Thursday 23 July 2020

Leek's Civic Heraldry (and the finest garden gate in England)

On Monday I had time to spend the best part of the day, camera in hand, walking the streets of the town of my birth, Leek, in the Staffordshire Moorlands, and had the opportunity to spend some time visiting St. Edwards Church, where I was baptised a lifetime ago. This post however, is a continuation of my Civic tributes. The Town Council Offices are on Stockwell Street and the Town's arms are proudly displayed on the swinging sign outside.

Arms : Azure a Saltire patonce between in chief a Stafford Knot in fesse two Suns and in base a Garb all Or. Crest : Out of a Mural Crown Or charged with three Mulberry Leaves proper a Mount of Heather thereon a Moorcock also proper resting the dexter claw on a Leek small-weave Shuttle Gold threaded Gules.  Motto: 'ARTE FAVENTE NIL DESPERANDUM'- Our skill assisting us, we have no cause for despair.

The arms were officially granted on May 7, 1956 to Leek Urban District Council but are now used by Leek Town Council.

The basic colours of the arms are gold on a blue ground, the colours of the Earldom of Chester, Dieulacrcsse Abbey, the Kingdom of Mercia and St. Edward. The cross, is that of St. Edward, patron saint of the parish, here it is set X-wise to recall the golden saltire on blue from the arms traditionally associated with the Saxon earldom and kingdom of Mercia, in which Leek held an important place under Earl Ælfgar. The Stafford Knot, like that in the arms of the County Council, indicates the town's importance in North Staffordshire. The wheat sheaf, is from the arms of the Earls of Chester, from whom the manor of Leek was held by the monks of Dieulacresse Abbey, founded in 1214 by Ranulph, Earl of Chester. The two suns recall the well-known Leek phenomenon of the "double sunset" and also refer to those in the arms of the family of Nicholson who have been so closely connected with Leek's modern development.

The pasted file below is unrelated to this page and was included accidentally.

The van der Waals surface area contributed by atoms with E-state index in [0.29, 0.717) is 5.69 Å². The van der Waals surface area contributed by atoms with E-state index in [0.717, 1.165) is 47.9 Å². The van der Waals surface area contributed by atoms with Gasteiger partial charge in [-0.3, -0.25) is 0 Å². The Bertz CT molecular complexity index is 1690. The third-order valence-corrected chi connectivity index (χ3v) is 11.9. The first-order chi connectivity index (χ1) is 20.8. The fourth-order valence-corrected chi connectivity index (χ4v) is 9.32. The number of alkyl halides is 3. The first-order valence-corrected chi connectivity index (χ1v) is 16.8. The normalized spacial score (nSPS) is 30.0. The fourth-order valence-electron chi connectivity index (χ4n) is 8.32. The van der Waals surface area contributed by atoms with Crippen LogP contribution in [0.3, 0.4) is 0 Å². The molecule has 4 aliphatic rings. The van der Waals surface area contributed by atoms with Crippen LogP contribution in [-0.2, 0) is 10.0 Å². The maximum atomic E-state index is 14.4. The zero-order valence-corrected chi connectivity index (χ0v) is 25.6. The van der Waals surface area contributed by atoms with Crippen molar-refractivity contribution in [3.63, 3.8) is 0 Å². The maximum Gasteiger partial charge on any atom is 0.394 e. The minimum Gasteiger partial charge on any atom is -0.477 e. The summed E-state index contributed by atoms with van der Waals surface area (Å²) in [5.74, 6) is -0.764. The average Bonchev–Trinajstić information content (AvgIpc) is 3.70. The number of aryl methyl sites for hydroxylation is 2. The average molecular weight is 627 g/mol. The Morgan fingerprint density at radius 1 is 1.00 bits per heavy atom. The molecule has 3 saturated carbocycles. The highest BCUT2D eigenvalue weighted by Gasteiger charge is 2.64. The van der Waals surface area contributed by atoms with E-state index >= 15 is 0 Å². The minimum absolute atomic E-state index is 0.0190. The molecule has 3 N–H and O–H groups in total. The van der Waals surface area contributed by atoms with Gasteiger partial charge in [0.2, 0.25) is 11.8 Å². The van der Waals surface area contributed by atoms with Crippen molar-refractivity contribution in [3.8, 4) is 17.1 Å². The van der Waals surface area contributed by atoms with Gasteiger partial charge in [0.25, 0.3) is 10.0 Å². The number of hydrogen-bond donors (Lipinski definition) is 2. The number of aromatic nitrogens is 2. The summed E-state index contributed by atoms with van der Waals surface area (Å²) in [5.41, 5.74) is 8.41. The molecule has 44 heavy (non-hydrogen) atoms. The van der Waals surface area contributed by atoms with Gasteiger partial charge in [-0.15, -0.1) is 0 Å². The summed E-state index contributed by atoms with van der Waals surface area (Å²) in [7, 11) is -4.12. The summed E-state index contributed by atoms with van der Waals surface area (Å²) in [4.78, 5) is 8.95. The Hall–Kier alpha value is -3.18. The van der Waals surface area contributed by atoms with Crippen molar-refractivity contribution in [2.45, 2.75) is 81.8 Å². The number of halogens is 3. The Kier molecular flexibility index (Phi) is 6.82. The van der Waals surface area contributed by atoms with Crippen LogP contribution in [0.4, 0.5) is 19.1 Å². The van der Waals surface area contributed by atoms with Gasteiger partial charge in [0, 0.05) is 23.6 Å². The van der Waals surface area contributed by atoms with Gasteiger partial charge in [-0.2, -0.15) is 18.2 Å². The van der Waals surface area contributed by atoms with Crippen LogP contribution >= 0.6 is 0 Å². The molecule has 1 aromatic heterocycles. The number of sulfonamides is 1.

The mural crown is a symbol of local government and recalls Leek's traditional title of "Capital of the Moorlands". The mulberry leaves stand for the silk industry and the mound of heather and moorcock refer, to the moorlands, and also to the local archaeological feature, Cock Low. The special type of small-weave shuttle is characteristic of the local Industry.

The motto is that which was in use before the arms were granted.

On February 27, 2008, there was a rather silly and ill informed report in the leek Post & Times on the crest and I have written about this elsewhere in this weblog. Council in flap over Town Crest Fowl Up!

The town has quite a few rather wonderful heraldic seats, a rather innovative way of reflecting the Town's arms. This one is on the elevated section on the junction of Mill Street and West Street.

Whilst on my wee tour, I really couldn't resist taking a photo of what must have a claim to be the finest garden gate in the whole of England. It's not heraldry but who could resist it?   

The entrance gate to Greystones, 23 Stockwell Street, Leek. Greystones is a C.17 grade 2 Listed Building. William Morris stayed here 1875-1878.

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